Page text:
Genealogy…a matter of faith

 

Many people approach family genealogy as if it were a precise science.  Although it involves a lot of research, the "data" is often suspect, and definitive "proofs" are often lacking.  Many of the government and church records that people rely upon to research their family trees contain transcription errors, not to mention deliberate misinformation. 

 

Immigration officers often made up “English” spellings for the names of illiterate or non-English speaking immigrants; the same for census takers, priests, ministers and notaries.  Also, people used to routinely lie about their true identities, birthdates and places of origin, especially former prisoners and indentured servants.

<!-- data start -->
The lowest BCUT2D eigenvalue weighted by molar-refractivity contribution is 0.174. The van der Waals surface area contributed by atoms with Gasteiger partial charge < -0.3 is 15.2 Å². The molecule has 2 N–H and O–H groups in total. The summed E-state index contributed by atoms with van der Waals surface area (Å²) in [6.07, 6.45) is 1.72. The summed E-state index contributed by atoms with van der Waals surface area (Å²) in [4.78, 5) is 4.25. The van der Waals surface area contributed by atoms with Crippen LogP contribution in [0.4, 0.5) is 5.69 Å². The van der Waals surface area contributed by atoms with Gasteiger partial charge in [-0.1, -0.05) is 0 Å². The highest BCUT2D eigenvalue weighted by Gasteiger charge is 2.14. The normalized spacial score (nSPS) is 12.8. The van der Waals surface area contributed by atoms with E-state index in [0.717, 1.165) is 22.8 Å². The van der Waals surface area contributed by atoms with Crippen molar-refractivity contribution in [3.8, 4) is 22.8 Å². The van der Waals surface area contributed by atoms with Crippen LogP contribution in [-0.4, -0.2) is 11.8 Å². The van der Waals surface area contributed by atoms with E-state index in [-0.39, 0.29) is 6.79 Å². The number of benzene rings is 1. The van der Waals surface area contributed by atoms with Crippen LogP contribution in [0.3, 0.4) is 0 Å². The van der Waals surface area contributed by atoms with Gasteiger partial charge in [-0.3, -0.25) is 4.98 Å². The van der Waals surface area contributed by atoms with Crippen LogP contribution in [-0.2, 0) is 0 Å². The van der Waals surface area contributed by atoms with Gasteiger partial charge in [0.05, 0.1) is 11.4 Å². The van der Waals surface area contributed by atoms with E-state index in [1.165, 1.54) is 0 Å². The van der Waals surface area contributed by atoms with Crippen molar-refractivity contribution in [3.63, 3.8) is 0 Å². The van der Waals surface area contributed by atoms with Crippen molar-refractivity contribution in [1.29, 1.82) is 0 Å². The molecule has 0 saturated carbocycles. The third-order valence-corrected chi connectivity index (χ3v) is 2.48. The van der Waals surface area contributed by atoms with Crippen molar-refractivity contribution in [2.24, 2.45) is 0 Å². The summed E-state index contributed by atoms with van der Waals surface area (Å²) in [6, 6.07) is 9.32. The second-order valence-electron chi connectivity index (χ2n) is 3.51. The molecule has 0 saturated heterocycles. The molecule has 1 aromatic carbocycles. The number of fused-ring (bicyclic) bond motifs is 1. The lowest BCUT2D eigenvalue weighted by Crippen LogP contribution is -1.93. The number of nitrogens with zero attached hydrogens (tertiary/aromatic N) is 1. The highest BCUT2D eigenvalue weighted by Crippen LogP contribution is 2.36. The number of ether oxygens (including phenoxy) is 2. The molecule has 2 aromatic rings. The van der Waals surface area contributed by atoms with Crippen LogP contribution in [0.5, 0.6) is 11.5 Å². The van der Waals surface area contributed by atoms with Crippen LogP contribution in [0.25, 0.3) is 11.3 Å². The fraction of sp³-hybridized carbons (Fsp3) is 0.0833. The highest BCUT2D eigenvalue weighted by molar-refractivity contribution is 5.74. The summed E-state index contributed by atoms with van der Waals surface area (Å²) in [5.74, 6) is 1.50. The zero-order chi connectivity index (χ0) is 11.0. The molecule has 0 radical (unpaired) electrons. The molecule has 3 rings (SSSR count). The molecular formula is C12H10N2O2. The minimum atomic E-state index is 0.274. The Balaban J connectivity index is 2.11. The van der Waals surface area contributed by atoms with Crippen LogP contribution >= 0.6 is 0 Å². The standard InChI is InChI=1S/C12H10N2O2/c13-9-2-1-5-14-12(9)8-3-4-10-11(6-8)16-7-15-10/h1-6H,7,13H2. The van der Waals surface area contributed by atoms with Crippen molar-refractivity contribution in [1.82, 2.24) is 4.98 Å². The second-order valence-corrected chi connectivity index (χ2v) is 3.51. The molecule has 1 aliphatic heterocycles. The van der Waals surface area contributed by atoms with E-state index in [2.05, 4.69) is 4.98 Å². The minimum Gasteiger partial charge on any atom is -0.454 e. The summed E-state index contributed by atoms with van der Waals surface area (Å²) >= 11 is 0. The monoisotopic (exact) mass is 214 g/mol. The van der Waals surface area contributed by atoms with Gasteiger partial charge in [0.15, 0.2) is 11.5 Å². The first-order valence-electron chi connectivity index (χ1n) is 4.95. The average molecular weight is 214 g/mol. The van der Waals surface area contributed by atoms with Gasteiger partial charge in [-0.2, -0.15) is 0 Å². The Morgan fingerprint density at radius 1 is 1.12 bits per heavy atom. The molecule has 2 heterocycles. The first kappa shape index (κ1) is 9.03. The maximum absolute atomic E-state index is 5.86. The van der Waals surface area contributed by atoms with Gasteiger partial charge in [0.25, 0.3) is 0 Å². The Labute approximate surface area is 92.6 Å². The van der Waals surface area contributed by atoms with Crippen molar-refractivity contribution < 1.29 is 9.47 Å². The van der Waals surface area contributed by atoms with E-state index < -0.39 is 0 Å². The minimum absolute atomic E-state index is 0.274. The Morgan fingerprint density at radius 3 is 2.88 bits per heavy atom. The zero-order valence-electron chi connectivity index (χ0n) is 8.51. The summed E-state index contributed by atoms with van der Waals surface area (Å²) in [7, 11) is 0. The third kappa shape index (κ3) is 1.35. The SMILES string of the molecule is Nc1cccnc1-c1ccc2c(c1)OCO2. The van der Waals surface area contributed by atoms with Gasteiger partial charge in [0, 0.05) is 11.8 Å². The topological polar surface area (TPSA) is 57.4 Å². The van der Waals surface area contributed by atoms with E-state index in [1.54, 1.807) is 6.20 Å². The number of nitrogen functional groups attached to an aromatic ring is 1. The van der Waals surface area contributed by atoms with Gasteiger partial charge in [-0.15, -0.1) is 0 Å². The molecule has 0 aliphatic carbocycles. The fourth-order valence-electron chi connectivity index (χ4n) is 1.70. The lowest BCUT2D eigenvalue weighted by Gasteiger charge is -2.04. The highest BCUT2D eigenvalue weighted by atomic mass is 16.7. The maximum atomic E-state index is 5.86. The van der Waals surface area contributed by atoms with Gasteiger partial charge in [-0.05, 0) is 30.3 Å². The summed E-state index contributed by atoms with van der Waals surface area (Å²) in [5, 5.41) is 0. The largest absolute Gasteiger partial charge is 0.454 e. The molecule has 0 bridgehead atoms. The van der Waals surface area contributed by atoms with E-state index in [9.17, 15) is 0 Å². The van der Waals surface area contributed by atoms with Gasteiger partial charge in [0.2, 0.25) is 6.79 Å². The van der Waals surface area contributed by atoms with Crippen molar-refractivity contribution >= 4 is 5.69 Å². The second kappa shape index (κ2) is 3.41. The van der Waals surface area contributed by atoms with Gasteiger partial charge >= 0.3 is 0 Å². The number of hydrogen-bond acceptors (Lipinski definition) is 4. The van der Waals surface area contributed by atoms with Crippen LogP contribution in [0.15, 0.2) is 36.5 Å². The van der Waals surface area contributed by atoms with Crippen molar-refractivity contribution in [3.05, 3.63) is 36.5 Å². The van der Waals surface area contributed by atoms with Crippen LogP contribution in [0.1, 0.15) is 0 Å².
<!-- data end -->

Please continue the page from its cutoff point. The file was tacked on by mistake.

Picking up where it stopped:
In my own family tree, there are four different spellings for our family name appearing in various government documents, along with differing multiple ages and birthdates recorded for the same persons.  I know that some of my ancestors lied to census takers, and even on their marriage licenses.

 

It is also rather amusing that most family trees relate only to a paternal family name.  Most of us have a rather naive perspective when it comes to the assumed marital fidelity of our ancestors.  I recently read a medical journal article about paternity.  It states that one in ten children born to married couples is not genetically related to the official “father”, and was actually sired by someone other than the man listed on the birth certificate.  As a result, if one traces one’s ancestry back ten generations, then there is a good chance that there’s a bastard in there somewhere.  Go back even further, and it’s quite likely that you’re not related to the men listed in your “official” family tree. 

 

In addition, adoption was as common in the past as it is today, and often was not officially recorded.  Many adopted children were never told that they were adopted.

 

So genealogy, like religion, is really a matter of faith.

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